Professor Hari Reddi from Johns Hopkins University told the meeting of the AAAS in Baltimore that he believes the technique will be applicable to the problems attendant on human ageing - in particular, periodontal diseases where the connective tissues which support the teeth weaken and teeth, which may themselves be healthy and undecayed, fall out.
The researchers surgically removed bone and gum tissue from around the teeth of 12 baboons and filled the openings with substances known as "bone morphogenic proteins" (BMPs). These BMPs are a family of proteins which promote bone growth with collagen, the body's main structural protein and a key part of bones and connective tissues. They found that the BMPs not only caused new growth in the jawbones, but regenerated ligaments and cementum, the connective tissue that covers the roots of teeth and attaches them to the jawbone.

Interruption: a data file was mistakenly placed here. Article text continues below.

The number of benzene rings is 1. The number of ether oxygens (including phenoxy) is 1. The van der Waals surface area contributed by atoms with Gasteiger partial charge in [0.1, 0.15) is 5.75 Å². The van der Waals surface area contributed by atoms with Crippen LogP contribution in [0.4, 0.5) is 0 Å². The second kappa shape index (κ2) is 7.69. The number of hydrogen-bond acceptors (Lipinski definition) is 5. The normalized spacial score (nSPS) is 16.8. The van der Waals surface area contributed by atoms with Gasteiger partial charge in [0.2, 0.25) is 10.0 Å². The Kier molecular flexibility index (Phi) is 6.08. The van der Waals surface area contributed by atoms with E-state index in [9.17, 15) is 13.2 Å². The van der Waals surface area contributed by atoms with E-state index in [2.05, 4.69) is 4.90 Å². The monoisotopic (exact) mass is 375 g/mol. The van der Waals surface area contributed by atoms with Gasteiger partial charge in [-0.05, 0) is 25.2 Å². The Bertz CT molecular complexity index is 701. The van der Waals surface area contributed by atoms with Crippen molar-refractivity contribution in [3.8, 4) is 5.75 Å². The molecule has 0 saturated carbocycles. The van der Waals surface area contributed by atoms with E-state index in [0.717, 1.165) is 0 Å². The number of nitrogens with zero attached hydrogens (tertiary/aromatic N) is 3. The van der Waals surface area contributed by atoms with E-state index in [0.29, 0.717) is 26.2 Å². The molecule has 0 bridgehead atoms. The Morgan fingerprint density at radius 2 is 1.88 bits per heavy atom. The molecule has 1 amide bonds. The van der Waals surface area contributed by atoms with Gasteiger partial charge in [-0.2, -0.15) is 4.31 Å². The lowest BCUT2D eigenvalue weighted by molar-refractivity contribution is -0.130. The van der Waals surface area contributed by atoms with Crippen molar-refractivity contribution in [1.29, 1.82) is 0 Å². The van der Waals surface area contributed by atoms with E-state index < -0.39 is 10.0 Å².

The results exceeded the researchers' expectations. They had gone no further than hoping for some bone regrowth, but BMPs - in particular, osteogenin, which Professor Reddi and his colleagues isolated and purified in 1980 - can turn soft muscle tissue into bones.Reuse content